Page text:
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Sweets and Desserts in Indian Cooking
Indian food has been popular across the world because of its diversity and uniqueness. Particularly, Indian sweets and desserts are becoming increasingly popular because of their tempting taste. Mithai are part of the life of the Indians and play an important role in their cooking.
An Indian meal is always incomplete without sweet dish like gulab jamun or kulfi or jalebi. These sweets, which are also known as mithai in India, are created from various ingredients ranging from fruits to vegetables, from milk to grain. Below are some of the mouth watering Indian sweets and desserts that you must try out.
Parwal Ki Mithai is an Indian dry sweet that is an all time favorite in the region of Bihar. Its outer covering is parwal (a popular vegetable in Indian) while its inside is made up of sweets mixed with milk products. Khaja is another sweet popular in Bihar. It dates back from 2000 years ago and is also a dry sweet stuffed with liquid sweets inside. This delightful sweet easily melts in the mouth.
Another Indian sweet, probably the most well known is the rasagolla, or cheeseball in sugar syrup. This mithai can be found everywhere in India and is considered to be a national sweet. This syrupy dessert is most abundant in Orissa situated in the east coast of India, the place where the recipe for this sweet originated. Rosogolla is made from cottage cheese boiled in sugar syrup and set to dry.
Apart from the sweets mentioned above, there are a whole lot more sweets that are famous in India and all over the world. The next set of Indian sweets that we will be mentioning are those made from milk and dairy products, something that is special in the Indian cooking.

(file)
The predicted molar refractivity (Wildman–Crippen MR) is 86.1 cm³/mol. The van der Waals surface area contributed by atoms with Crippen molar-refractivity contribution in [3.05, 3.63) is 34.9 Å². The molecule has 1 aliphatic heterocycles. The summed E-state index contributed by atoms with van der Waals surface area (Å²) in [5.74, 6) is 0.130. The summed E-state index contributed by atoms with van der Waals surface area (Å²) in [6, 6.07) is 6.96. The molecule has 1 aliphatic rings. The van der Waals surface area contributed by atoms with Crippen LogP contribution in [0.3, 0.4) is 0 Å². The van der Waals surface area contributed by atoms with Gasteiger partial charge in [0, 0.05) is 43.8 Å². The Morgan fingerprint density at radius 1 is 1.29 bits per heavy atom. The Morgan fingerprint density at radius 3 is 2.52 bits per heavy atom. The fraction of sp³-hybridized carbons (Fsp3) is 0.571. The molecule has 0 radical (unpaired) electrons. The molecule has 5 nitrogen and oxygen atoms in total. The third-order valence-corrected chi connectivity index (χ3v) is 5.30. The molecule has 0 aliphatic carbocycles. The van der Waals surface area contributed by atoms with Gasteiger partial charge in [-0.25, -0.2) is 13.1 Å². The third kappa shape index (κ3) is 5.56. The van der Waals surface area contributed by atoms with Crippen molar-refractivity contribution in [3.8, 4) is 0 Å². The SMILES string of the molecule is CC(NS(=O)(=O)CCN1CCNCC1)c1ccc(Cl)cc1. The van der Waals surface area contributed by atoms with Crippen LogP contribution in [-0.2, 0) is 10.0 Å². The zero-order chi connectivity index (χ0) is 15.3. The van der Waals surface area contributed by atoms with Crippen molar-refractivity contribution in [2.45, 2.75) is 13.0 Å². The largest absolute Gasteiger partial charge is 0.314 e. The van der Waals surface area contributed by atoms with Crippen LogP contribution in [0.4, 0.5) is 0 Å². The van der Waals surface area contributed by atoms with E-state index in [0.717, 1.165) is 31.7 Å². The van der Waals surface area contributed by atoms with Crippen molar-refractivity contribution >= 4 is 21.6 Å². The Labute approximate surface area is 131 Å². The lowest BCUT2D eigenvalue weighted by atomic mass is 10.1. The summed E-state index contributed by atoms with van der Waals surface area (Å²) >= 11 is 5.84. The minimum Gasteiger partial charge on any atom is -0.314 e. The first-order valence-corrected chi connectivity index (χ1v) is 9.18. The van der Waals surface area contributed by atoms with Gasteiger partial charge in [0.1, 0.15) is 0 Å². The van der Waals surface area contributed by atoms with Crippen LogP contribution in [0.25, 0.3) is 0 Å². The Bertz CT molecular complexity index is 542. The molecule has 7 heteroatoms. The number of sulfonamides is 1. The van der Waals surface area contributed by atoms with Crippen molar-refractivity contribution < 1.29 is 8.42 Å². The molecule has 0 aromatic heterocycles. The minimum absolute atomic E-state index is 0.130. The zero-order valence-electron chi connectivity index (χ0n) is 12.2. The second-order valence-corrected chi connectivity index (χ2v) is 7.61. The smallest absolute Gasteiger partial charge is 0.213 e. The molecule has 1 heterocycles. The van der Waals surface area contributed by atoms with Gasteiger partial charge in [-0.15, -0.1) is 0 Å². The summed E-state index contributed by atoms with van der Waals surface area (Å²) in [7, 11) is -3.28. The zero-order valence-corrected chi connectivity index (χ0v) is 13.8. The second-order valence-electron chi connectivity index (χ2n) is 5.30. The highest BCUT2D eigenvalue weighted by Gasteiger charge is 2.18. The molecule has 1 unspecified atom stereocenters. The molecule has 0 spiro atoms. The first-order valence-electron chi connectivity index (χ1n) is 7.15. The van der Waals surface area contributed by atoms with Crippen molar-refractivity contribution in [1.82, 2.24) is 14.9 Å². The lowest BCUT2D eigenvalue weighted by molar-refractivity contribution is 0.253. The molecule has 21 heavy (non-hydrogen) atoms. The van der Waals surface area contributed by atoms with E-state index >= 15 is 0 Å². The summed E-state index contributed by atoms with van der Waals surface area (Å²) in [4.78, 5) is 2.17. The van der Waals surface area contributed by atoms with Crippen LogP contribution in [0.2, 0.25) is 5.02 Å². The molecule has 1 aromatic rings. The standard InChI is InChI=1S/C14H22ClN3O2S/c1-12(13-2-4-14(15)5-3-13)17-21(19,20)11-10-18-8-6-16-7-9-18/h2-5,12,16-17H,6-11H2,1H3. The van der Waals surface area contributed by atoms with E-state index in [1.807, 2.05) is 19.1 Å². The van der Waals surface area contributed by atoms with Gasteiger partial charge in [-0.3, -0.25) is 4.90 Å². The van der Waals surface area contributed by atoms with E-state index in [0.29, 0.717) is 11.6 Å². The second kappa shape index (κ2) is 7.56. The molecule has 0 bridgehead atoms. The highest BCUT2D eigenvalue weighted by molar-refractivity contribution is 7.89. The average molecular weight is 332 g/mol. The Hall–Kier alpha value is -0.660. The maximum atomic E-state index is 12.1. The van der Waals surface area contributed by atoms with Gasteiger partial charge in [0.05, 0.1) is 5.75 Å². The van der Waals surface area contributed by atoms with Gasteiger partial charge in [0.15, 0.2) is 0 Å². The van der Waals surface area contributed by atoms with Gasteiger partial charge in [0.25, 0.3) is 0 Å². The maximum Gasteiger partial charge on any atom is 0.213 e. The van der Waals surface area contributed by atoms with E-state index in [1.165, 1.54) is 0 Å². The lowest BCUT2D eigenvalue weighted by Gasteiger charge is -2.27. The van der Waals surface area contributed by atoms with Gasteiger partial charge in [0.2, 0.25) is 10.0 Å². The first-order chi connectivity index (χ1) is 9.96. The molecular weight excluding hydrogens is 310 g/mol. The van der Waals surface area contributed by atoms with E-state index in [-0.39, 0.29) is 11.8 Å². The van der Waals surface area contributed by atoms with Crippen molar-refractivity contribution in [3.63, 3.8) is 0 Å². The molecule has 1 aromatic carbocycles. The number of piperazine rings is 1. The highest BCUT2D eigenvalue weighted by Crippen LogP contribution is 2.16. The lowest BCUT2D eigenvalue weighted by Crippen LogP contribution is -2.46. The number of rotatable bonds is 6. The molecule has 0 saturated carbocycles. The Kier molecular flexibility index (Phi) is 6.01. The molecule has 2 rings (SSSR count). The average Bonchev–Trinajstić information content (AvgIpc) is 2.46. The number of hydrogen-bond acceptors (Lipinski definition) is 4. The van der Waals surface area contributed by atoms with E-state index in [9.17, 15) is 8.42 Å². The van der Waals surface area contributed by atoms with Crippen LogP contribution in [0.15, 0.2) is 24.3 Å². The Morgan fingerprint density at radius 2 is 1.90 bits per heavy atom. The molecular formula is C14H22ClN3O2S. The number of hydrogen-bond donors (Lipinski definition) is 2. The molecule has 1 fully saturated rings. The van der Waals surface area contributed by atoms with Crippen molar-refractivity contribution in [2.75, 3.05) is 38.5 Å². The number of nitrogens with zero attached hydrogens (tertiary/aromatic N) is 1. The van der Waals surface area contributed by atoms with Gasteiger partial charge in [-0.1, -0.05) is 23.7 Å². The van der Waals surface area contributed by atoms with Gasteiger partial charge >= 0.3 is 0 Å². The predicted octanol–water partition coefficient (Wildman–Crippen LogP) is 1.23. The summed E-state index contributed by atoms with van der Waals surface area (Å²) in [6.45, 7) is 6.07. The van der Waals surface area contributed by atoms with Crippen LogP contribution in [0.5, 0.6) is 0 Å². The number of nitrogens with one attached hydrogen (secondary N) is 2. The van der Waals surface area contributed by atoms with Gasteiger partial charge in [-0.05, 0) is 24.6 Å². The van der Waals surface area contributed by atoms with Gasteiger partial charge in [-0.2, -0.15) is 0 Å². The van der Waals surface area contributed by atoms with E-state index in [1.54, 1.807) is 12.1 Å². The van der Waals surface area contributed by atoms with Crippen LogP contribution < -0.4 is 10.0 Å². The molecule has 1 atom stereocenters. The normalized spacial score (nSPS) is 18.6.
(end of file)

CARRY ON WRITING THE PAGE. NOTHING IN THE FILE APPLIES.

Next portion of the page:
First in the list is the Ras Malai, a delicacy that is usually served chilled and soaked in thickened milk flavored with spices such as pistachio, almond, saffron strands and cardamom. This Bengali mithai resembles a dumpling made from cottage cheese and is a highly popular sweet among all Diwali sweets and also one of the easiest to make. Another dumpling like sweet is the Gulab Jamoon regarded as the king of all Indian sweets often eaten at festivals or major celebrations, such as marriages and Eid and most often eaten after dinner. It is made of a dough consisting mainly of thickened milk and glazed in a sugary syrup flavored with cardamom and, depending on the recipe, rosewater or saffron. This very sweet and rich dessert got its name from the word Gulab meaning rose from the rose flavored sugar syrup and Jamun meaning blueberry from the dark color when it s cooked. Unlike the Ras Malai, this sweet is served at room temperature or warmand is sometimes eaten with ice cream. For best result, immerse the gulab jamuns in syrup overnight. Chum Chum, on the other hand, are sweets intended for loved ones and are also called Pleasure Boats.
Mentioned above are just some of the hundreds of sweet varieties that could be found in India. There are many more to discover and try. A list of other traditional sweets are Chiroti, Paal poori, Peni, Basundi, Puran Poli, Karanjia, Boondi and Dal Seera. Other sweets served occasionally or during special days are burfis, halwas and ladoos. Burfis include Mysore Pak, Kaju(Cashewnut) Burfi, Besan Burfi and Milk and Coconut Burfi. Halwas and Laddus include Gajar ka Halwa, Besan Laddoo, Coconut Ladoo, Chickoo Halwa, and Dryfruits halwa.
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